B

On an Insight Trip to the Dominican Republic, Opportunity International governors Chris and Bonnie Gleeson visit Opportunity Trust Bank client Delores Castillo at her business.

BOARD OF GOVERNORS 2005 CALENDAR Governors Family Week in Honduras Uganda Insight Trip Governors Annual Meeting in Chicago

June 20–26 September 16–25 October 21–23

IMPACT is a bimonthly publication of Opportunity International, 2122 York Road, Suite 340, Oak Brook, IL 60523 800.793.9455 www.opportunity.org

IMPACT Zambian microentrepreneur launches United Nations Year of Microcredit

EDITORS Laura Reilly and Carol Stigger DESIGN & PRODUCTION Journey Group, Inc. THE OPPORTUNITY MISSION is to provide opportunities for people in chronic poverty to transform their lives. OUR STRATEGY is to create jobs, stimulate small businesses and strengthen communities among the poor. OUR METHOD is to work through indigenous partner organizations that provide small business loans, training and counsel.

STATEMENT OF INTENT REGARDING POVERTY AND WOMEN Opportunity International–U.S. strives to reach the world’s poorest people through its microenterprise development programs. Recognizing that the large majority of the world’s poorest are women and that they contribute decisively to the well-being of their families, Opportunity makes it a priority to support programs that serve the particular needs of women. OPPORTUNITY INTERNATIONAL HAS PARTNERS in Albania, Bulgaria, China, Colombia, Croatia, Dominican Republic, East Timor, Egypt, Ghana, Honduras, India, Indonesia, Macedonia, Malawi, Mexico, Montenegro, Mozambique, Nicaragua, Peru, Philippines, Poland, Romania, Russia, Serbia, Uganda, Zambia and Zimbabwe.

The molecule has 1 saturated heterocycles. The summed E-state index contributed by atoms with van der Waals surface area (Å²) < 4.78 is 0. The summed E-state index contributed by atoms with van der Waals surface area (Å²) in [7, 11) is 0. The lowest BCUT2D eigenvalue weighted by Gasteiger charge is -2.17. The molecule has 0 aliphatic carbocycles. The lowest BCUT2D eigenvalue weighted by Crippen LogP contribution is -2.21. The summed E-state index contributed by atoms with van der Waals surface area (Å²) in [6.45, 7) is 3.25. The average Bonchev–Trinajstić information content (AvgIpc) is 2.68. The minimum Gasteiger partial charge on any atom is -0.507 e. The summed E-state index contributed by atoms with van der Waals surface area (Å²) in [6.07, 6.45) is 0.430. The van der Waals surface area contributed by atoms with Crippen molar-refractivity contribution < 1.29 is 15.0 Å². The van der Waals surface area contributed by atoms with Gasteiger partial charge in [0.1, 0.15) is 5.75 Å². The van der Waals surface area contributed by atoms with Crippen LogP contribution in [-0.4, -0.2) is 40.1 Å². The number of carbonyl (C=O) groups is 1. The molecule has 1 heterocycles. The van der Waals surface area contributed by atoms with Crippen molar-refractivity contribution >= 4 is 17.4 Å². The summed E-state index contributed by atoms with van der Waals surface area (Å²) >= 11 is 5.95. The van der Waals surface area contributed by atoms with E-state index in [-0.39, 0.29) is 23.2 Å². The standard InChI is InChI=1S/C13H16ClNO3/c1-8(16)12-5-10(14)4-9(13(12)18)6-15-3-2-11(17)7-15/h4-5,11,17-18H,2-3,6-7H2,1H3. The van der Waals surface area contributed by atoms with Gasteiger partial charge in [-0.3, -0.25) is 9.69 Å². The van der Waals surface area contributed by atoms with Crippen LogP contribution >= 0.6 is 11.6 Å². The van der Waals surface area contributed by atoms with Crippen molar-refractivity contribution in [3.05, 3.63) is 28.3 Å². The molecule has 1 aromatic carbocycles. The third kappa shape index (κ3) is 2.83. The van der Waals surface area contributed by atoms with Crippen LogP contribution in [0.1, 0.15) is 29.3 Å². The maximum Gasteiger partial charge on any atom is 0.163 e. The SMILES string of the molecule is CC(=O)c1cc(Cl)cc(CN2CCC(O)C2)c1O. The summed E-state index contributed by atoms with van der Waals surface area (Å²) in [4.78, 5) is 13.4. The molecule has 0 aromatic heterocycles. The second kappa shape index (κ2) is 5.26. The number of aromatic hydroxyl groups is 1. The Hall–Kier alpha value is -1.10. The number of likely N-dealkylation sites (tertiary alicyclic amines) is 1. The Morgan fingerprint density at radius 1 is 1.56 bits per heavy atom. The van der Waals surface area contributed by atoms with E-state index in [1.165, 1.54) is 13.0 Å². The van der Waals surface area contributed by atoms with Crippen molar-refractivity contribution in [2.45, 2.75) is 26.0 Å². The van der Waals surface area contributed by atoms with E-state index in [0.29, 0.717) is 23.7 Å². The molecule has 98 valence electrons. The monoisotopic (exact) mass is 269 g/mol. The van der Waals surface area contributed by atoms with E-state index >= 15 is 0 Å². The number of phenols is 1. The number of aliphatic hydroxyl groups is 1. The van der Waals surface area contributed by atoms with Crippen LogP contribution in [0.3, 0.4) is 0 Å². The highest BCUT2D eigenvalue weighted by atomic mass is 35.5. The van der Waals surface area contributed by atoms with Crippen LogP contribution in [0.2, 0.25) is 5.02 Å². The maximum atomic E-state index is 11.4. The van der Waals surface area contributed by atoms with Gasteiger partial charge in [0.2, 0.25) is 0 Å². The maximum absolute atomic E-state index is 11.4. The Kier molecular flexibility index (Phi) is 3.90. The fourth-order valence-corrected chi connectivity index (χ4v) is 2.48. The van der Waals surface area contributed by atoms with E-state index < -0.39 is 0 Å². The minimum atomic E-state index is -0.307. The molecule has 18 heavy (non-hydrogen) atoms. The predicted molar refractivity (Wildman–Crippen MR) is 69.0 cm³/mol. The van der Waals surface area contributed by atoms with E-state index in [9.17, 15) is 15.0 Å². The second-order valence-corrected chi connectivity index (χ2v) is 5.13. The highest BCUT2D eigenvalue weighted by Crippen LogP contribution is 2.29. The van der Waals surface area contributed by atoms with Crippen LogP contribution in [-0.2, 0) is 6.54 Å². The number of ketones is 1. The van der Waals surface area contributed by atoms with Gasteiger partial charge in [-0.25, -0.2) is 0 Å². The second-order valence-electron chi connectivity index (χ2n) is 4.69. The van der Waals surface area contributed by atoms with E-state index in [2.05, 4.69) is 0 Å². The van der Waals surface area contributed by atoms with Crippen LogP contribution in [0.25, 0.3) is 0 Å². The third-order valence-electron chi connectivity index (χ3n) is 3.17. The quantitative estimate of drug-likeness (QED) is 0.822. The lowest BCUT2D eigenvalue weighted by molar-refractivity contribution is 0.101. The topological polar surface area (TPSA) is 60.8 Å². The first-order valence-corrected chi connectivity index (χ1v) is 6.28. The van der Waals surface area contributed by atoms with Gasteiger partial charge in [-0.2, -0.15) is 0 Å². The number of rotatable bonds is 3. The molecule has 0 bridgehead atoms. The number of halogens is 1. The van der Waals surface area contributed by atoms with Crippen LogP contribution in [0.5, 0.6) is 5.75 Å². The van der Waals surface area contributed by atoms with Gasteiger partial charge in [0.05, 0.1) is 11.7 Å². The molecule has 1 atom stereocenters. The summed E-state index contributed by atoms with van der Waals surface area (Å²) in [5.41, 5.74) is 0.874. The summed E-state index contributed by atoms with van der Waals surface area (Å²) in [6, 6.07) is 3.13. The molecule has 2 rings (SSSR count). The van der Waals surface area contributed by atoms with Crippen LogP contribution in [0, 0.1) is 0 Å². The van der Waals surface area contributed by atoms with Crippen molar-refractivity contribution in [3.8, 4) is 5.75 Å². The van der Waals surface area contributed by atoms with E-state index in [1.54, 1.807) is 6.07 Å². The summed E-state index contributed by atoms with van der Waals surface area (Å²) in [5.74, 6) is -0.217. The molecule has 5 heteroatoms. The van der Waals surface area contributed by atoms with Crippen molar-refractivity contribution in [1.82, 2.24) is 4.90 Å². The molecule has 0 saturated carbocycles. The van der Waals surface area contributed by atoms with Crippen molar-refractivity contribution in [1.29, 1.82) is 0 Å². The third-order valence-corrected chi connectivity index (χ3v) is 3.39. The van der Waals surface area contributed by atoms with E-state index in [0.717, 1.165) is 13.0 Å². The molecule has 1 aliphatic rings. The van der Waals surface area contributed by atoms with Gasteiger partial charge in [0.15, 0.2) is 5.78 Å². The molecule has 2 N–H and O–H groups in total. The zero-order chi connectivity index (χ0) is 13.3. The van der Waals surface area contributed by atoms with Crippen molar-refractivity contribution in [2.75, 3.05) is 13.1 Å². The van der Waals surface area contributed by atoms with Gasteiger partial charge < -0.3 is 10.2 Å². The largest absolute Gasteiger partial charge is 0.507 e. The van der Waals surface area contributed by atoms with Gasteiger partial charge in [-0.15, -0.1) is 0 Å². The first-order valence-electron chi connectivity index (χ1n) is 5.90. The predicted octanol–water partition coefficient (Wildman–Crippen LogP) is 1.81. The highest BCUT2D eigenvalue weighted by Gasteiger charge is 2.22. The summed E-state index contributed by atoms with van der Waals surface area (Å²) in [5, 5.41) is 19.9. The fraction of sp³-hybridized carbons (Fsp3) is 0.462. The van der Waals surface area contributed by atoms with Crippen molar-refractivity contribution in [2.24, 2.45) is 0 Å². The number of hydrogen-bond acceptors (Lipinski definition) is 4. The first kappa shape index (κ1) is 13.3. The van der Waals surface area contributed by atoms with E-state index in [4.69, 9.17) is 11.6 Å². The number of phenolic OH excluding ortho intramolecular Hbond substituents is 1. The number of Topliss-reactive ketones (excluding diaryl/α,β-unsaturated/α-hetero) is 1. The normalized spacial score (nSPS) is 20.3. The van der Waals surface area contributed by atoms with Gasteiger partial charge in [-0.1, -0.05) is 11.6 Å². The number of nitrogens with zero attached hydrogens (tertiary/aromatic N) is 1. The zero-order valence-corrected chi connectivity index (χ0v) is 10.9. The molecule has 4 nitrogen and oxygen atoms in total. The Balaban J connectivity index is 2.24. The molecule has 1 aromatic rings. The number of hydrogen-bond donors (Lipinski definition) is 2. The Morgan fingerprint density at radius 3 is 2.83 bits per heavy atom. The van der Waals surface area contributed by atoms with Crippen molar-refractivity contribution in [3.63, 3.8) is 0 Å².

I

N

S

T

I

D

E

2 Bringing Hope to Uganda Generous offerings of hope and dignity

23

he United Nations has declared 2005 the International Year of Microcredit, calling for the building of inclusive financial sectors and a strengthening of the often-untapped entrepreneurial spirit in developing communities worldwide. ALICE JERE, 47, a Zambian chicken farmer, made history in November 2004 by opening the markets at the London Stock Exchange to mark the launch of the U.N. Year of Microcredit. Alice is an Opportunity International client who bolstered her small poultry business in 2000 with a $31 Trust Bank loan. After three Trust Bank loans, she moved to a solidarity group, where she paid off two loans totaling $1,353 in under a year. She repaid her latest loan in November 2004. Prior to her first loan, her business was worth $104; today it is

OPPORTUNITY INTERNATIONAL’S COMMITMENT is motivated by Jesus Christ’s call to serve the poor.

MARCH/APRIL 2005

A publication of Opportunity International

4 Boost for Microfinance New legislation helps the poor

4

5 Women’s Opportunity Fund Growth in loans to women

6 Governors Family Week Bring your family to Honduras

6

Alice Jere, Opportunity International client, raises children, orphans and livestock in Mufulira, Zambia (top), and helped launch the International Year of Microcredit at the London Stock Exchange (bottom).